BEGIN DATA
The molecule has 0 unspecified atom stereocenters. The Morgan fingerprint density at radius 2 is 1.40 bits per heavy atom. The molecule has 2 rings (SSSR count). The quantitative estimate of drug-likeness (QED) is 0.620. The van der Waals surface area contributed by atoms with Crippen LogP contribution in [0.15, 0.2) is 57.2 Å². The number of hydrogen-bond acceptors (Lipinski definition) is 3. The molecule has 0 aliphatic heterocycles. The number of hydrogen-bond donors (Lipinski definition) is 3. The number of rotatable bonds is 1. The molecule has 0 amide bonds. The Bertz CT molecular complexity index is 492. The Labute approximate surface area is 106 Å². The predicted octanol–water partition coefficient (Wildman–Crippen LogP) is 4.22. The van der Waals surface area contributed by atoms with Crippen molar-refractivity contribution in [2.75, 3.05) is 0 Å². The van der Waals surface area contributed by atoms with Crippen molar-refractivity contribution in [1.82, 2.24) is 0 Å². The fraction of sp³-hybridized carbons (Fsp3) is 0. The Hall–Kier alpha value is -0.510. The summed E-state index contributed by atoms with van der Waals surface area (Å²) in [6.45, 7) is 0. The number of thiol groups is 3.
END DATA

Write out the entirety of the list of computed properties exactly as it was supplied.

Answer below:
The molecule has 0 unspecified atom stereocenters. The Morgan fingerprint density at radius 2 is 1.40 bits per heavy atom. The molecule has 2 rings (SSSR count). The quantitative estimate of drug-likeness (QED) is 0.620. The van der Waals surface area contributed by atoms with Crippen LogP contribution in [0.15, 0.2) is 57.2 Å². The number of hydrogen-bond acceptors (Lipinski definition) is 3. The molecule has 0 aliphatic heterocycles. The number of hydrogen-bond donors (Lipinski definition) is 3. The number of rotatable bonds is 1. The molecule has 0 amide bonds. The Bertz CT molecular complexity index is 492. The Labute approximate surface area is 106 Å². The predicted octanol–water partition coefficient (Wildman–Crippen LogP) is 4.22. The van der Waals surface area contributed by atoms with Crippen molar-refractivity contribution in [2.75, 3.05) is 0 Å². The van der Waals surface area contributed by atoms with Crippen molar-refractivity contribution in [1.82, 2.24) is 0 Å². The fraction of sp³-hybridized carbons (Fsp3) is 0. The Hall–Kier alpha value is -0.510. The summed E-state index contributed by atoms with van der Waals surface area (Å²) in [6.45, 7) is 0. The number of thiol groups is 3.